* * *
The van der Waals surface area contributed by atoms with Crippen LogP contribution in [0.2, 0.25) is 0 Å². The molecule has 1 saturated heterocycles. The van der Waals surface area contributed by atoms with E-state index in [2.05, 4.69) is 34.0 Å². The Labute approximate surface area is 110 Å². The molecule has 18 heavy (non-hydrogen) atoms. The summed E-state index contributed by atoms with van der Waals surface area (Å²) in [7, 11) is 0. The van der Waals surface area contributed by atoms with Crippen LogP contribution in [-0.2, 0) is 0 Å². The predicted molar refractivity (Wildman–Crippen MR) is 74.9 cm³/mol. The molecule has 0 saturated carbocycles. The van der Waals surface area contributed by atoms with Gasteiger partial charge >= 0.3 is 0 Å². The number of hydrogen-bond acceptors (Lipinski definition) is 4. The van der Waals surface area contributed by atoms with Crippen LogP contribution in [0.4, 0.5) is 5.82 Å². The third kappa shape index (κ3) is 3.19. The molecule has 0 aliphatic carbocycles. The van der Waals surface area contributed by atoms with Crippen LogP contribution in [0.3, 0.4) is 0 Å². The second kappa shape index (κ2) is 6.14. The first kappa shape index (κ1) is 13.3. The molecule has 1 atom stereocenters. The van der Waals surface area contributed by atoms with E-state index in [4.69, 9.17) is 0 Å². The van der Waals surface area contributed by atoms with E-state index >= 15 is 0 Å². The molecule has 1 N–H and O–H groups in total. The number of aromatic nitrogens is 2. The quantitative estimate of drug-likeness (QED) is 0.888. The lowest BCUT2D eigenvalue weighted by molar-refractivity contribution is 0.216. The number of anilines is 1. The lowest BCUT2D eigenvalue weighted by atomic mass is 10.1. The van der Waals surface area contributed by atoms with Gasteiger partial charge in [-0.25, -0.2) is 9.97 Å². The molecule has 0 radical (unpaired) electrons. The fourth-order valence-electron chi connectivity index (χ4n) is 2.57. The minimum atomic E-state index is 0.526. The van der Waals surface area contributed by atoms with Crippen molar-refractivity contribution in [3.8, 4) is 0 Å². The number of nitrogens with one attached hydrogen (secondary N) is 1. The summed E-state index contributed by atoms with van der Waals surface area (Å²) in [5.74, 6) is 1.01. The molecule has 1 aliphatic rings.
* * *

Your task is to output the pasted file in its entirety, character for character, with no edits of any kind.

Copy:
The van der Waals surface area contributed by atoms with Crippen LogP contribution in [0.2, 0.25) is 0 Å². The molecule has 1 saturated heterocycles. The van der Waals surface area contributed by atoms with E-state index in [2.05, 4.69) is 34.0 Å². The Labute approximate surface area is 110 Å². The molecule has 18 heavy (non-hydrogen) atoms. The summed E-state index contributed by atoms with van der Waals surface area (Å²) in [7, 11) is 0. The van der Waals surface area contributed by atoms with Crippen LogP contribution in [-0.2, 0) is 0 Å². The predicted molar refractivity (Wildman–Crippen MR) is 74.9 cm³/mol. The molecule has 0 saturated carbocycles. The van der Waals surface area contributed by atoms with Gasteiger partial charge >= 0.3 is 0 Å². The number of hydrogen-bond acceptors (Lipinski definition) is 4. The van der Waals surface area contributed by atoms with Crippen LogP contribution in [0.4, 0.5) is 5.82 Å². The third kappa shape index (κ3) is 3.19. The molecule has 0 aliphatic carbocycles. The van der Waals surface area contributed by atoms with Crippen LogP contribution in [0.3, 0.4) is 0 Å². The second kappa shape index (κ2) is 6.14. The first kappa shape index (κ1) is 13.3. The molecule has 1 atom stereocenters. The van der Waals surface area contributed by atoms with E-state index in [4.69, 9.17) is 0 Å². The van der Waals surface area contributed by atoms with E-state index >= 15 is 0 Å². The molecule has 1 N–H and O–H groups in total. The number of aromatic nitrogens is 2. The quantitative estimate of drug-likeness (QED) is 0.888. The lowest BCUT2D eigenvalue weighted by molar-refractivity contribution is 0.216. The number of anilines is 1. The lowest BCUT2D eigenvalue weighted by atomic mass is 10.1. The van der Waals surface area contributed by atoms with Gasteiger partial charge in [-0.25, -0.2) is 9.97 Å². The molecule has 0 radical (unpaired) electrons. The fourth-order valence-electron chi connectivity index (χ4n) is 2.57. The minimum atomic E-state index is 0.526. The van der Waals surface area contributed by atoms with Crippen molar-refractivity contribution in [3.8, 4) is 0 Å². The number of nitrogens with one attached hydrogen (secondary N) is 1. The summed E-state index contributed by atoms with van der Waals surface area (Å²) in [5.74, 6) is 1.01. The molecule has 1 aliphatic rings.